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Why couldn't Amtrak use some of the excess(?) equipment that is at present not being used for Cascades trains ? Run from SEA/PDX to Spokane and pick up persons from very late train #7. Appears that any #7 more than ~ 6 + hours late ?

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Why couldn't Amtrak use some of the excess(?) equipment that is at present not being used for Cascades trains ? Run from SEA/PDX to Spokane and pick up persons from very late train #7. Appears that any #7 more than ~ 6 + hours late ?

 

I had a similar question above. My guess is scheduling. Amtrak is likely to be able to run one train let alone multiples.

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My feeling is the real reason for delays is not trackwork. It seems the railroads know that people buy that explanation so they throw that out there every summer. Of course your going to have work areas on the railroad for trackwork. Does that usually cause much for speed restrictions or delays? Somewhat but usually for short distances and that is very rarely the cause of hours long delays on a main line railroad.

 

The real reason is probably the BNSF trying to get by with not hiring enough train crews and then attempting to run more trains than the line can handle. So then you have trains dying and needing to wait for rested crews.

 

They must be calculating that it is more profitable to suffer long delays than to build enough track and hire enough people to have a fluid line.

 

Why the Hi-line has any sections of single track besides a bridge or tunnel here and there is beyond me. With the amount of money Berkshire Hathaway has, the BNSF could hire an army of track workers to lay a new track from Chicago to Seattle in one summer and still have money left over if they really wanted to.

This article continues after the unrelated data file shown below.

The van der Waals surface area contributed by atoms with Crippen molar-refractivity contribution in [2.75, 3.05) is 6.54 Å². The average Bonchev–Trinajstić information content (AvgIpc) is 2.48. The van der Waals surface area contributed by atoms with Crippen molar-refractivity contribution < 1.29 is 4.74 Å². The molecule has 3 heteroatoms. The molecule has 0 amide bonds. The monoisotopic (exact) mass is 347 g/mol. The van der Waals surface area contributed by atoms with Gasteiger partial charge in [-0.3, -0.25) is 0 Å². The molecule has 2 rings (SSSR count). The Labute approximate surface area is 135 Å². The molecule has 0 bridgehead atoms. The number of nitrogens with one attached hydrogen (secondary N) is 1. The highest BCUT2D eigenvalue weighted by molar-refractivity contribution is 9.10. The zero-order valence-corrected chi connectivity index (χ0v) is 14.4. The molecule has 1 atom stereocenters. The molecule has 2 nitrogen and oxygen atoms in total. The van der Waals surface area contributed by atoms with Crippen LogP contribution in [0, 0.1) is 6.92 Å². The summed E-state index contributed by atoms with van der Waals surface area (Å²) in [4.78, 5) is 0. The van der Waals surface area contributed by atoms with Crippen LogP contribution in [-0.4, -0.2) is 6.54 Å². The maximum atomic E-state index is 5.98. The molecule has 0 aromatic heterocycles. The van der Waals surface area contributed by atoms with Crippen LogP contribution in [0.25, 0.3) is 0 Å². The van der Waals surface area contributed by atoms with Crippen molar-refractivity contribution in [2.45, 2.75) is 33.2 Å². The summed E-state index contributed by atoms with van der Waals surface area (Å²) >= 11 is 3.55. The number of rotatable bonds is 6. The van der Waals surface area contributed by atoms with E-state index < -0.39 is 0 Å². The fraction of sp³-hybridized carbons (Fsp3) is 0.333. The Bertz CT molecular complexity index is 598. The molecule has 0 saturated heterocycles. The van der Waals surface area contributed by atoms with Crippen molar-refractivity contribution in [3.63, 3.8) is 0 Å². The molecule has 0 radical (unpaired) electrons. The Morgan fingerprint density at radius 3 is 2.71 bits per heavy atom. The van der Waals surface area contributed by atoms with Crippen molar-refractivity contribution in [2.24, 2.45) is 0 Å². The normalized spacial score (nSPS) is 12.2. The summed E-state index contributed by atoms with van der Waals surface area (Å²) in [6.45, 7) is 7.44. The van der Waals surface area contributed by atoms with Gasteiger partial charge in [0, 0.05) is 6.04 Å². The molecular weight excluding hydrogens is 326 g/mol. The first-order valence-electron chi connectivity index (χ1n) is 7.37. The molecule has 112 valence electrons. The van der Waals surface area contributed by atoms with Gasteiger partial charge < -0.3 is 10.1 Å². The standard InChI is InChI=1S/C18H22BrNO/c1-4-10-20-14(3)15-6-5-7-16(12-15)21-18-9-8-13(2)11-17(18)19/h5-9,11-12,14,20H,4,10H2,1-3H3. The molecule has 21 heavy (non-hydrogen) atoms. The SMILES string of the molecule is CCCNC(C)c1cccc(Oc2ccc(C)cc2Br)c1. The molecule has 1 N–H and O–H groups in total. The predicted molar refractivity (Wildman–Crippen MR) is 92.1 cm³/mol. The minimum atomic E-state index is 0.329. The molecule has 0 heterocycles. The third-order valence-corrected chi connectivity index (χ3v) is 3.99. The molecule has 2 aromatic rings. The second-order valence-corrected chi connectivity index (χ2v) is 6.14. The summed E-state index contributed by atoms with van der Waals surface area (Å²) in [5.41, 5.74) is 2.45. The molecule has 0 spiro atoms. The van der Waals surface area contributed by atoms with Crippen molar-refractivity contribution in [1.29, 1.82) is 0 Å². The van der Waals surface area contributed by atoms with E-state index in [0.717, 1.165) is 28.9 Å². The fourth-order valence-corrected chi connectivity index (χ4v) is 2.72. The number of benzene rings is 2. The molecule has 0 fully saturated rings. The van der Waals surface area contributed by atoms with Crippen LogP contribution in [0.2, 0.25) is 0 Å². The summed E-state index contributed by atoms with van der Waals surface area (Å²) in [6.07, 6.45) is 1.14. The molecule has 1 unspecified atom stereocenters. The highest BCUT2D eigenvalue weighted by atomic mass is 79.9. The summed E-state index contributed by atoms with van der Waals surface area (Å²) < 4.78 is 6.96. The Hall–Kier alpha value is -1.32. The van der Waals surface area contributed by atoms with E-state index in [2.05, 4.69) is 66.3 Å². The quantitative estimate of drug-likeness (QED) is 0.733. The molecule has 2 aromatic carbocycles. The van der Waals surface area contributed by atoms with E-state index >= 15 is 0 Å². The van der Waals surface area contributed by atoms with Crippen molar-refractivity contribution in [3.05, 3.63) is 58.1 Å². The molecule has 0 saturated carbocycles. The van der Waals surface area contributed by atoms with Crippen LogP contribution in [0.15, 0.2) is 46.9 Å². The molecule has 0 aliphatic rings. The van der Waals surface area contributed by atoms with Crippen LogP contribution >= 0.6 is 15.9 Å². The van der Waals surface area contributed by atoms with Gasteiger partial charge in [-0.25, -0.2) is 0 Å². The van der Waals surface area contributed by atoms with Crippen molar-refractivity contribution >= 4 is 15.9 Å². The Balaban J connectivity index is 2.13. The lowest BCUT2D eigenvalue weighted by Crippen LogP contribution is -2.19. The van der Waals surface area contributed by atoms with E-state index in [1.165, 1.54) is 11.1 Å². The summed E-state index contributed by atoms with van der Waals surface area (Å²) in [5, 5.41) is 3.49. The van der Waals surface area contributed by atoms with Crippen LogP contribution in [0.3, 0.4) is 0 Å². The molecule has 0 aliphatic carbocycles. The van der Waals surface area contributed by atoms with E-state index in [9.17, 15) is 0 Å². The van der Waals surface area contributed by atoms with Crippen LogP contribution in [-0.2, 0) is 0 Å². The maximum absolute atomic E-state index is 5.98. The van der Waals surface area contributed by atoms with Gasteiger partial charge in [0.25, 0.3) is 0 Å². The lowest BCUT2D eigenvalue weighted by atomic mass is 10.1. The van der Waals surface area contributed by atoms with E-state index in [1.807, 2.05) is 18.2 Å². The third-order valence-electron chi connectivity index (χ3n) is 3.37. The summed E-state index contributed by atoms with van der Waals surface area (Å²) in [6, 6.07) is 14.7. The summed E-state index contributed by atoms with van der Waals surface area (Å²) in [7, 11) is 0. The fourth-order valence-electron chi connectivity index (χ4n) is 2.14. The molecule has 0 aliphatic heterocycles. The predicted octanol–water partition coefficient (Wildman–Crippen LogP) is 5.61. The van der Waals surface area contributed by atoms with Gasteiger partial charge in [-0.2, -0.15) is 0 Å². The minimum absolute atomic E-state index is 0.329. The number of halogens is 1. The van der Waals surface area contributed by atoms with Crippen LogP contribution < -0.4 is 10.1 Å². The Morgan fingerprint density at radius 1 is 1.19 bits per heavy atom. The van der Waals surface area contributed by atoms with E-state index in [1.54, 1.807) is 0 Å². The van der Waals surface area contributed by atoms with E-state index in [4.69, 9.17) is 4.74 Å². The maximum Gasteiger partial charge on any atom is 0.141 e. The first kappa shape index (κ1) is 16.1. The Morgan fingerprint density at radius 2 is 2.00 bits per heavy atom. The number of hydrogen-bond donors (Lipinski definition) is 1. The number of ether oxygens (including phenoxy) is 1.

Just my opinion of course. But I feel like the BNSF has been claiming "trackwork" for way too many years now to be justified in delaying the Empire Builder so much that it can not be depended upon for any regular rider.

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Why couldn't Amtrak use some of the excess(?) equipment that is at present not being used for Cascades trains ? Run from SEA/PDX to Spokane and pick up persons from very late train #7. Appears that any #7 more than ~ 6 + hours late ?

What equipment isn't being used? Every single trainset is in use (there's only 6, with 13 scheduled trains per day if I recall...), which is why trains may be delayed or even cancelled due to mechanical issues, if they're severe enough. There is simply no spare equipment in Seattle. Also, Amtrak doesn't own the equipment, so someone would need to get permission from WDOT and ODOT.

 

Good luck with that.